Remember back in August when armed goons hired by the Republican Party in Illinois were harassing people who were gathering signatures to get the Libertarian Party on the state's ballot? They failed and a gym manager named Chad Grimm from Peoria will be on the ballot representing the party in the race for governor.
The race is very close. Incumbent Democratic Gov. Pat Quinn hasn't exactly showered himself in glory with any sort of courage in attempting to address the state's fiscal disasters. There are only a couple of points between him and Republican challenger Bruce Rauner for the November election. Grimm, though, is bringing in between five and seven percent of the votes according to various polls. That's enough to influence the outcome of the election.
As is typical, conventional wisdom is that Grimm will draw votes from the right and harm Rauner's chances (hence the intimidation). But Quinn is a deeply unpopular governor, and it's a mistake to think Grimm would draw votes from only one side. A RealClearPolitics poll average had Rauner ahead until just recently. In order to improve turnout from the left, the Democratic legislature put three red meat "advisory" questions on the ballot—whether to increase the minimum wage, require health insurers to cover birth control, and increase income taxes on millionaires. None of these votes are binding in any way. Both sides are obviously very worried about the outcome, and votes for Grimm could come from either side or from people who would just otherwise not vote.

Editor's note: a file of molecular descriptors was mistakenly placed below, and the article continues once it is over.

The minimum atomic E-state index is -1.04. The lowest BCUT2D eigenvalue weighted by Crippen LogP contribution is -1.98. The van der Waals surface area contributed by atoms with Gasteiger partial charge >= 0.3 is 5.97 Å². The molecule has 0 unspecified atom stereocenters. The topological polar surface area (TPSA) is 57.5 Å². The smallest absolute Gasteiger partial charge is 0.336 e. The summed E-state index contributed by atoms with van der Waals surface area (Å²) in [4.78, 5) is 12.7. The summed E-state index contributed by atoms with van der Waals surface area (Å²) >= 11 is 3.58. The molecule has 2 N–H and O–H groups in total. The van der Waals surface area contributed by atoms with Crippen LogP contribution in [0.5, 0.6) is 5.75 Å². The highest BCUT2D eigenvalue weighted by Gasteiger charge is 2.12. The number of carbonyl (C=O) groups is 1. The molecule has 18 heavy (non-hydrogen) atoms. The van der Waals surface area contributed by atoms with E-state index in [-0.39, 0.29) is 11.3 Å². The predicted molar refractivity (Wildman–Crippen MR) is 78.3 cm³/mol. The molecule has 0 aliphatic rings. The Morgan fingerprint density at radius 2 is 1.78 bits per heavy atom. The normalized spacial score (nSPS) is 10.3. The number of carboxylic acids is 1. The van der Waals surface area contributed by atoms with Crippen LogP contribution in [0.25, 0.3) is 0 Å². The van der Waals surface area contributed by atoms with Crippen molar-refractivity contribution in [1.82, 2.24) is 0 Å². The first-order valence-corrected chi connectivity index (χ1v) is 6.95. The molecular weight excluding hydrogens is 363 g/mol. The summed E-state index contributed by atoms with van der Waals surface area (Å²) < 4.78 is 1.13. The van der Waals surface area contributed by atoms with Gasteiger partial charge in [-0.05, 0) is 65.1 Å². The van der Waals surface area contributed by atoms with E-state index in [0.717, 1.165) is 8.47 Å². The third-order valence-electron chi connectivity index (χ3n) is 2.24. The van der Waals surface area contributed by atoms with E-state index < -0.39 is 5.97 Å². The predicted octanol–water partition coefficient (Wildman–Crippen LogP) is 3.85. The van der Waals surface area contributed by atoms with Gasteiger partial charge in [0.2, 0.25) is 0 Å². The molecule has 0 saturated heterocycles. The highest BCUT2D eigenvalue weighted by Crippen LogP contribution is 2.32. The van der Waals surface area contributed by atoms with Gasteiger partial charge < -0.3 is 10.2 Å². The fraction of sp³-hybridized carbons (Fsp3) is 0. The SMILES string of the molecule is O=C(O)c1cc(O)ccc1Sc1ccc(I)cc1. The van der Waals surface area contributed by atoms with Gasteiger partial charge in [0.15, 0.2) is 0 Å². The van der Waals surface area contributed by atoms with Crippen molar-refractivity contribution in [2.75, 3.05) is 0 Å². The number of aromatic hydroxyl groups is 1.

Fox News contributor and former pollster for President Bill Clinton Douglas E. Schoen takes note of the rising number of people unwilling to join the ranks of either party:
[Grimm's] role in the election is more about sending a message to Illinois's established politicians. And that leaves them with little choice but to vote for Grimm. Either that, or they bite the bullet and vote for the deeply unpopular Quinn, or Rauner, who's earned a reputation as a behind the scenes Republican donor.
For frustrated Americans, biting the bullet is less appetizing than ever before.
As the races in Kansas and South Dakota show, people are becoming less willing to vote for a candidate they perceive as the lesser of two evils and more willing to see a vote for an independent or third party candidate as a positive political statement, rather than a wasted vote.
Put another way, voters across America are looking for ways to register their unhappiness with the state of our politics and the quality of our politicians. Voting for a candidate like Grimm is one way to do that.
Recently, Brian Doherty took a closer look at three other Libertarian Party candidates who were polling well. Read about them here.